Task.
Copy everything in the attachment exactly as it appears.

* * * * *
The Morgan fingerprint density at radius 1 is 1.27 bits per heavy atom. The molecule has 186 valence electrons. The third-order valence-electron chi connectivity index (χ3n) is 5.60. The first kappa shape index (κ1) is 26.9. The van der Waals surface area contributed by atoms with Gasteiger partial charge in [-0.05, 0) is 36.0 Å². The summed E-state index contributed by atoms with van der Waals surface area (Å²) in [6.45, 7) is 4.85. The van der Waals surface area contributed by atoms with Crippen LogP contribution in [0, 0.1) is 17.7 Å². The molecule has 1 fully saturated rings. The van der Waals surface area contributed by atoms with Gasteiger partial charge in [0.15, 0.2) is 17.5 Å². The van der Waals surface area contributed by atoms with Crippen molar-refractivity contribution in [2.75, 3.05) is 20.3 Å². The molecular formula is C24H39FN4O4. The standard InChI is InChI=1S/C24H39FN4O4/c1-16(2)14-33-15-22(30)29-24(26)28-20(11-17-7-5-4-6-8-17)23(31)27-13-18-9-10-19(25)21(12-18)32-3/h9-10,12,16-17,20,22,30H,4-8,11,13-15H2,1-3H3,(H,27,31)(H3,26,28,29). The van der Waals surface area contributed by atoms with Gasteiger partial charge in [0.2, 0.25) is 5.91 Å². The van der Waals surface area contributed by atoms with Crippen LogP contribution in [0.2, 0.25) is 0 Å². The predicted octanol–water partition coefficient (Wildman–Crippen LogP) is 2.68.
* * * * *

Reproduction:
The Morgan fingerprint density at radius 1 is 1.27 bits per heavy atom. The molecule has 186 valence electrons. The third-order valence-electron chi connectivity index (χ3n) is 5.60. The first kappa shape index (κ1) is 26.9. The van der Waals surface area contributed by atoms with Gasteiger partial charge in [-0.05, 0) is 36.0 Å². The summed E-state index contributed by atoms with van der Waals surface area (Å²) in [6.45, 7) is 4.85. The van der Waals surface area contributed by atoms with Crippen LogP contribution in [0, 0.1) is 17.7 Å². The molecule has 1 fully saturated rings. The van der Waals surface area contributed by atoms with Gasteiger partial charge in [0.15, 0.2) is 17.5 Å². The van der Waals surface area contributed by atoms with Crippen molar-refractivity contribution in [2.75, 3.05) is 20.3 Å². The molecular formula is C24H39FN4O4. The standard InChI is InChI=1S/C24H39FN4O4/c1-16(2)14-33-15-22(30)29-24(26)28-20(11-17-7-5-4-6-8-17)23(31)27-13-18-9-10-19(25)21(12-18)32-3/h9-10,12,16-17,20,22,30H,4-8,11,13-15H2,1-3H3,(H,27,31)(H3,26,28,29). The van der Waals surface area contributed by atoms with Gasteiger partial charge in [0.2, 0.25) is 5.91 Å². The van der Waals surface area contributed by atoms with Crippen LogP contribution in [0.2, 0.25) is 0 Å². The predicted octanol–water partition coefficient (Wildman–Crippen LogP) is 2.68.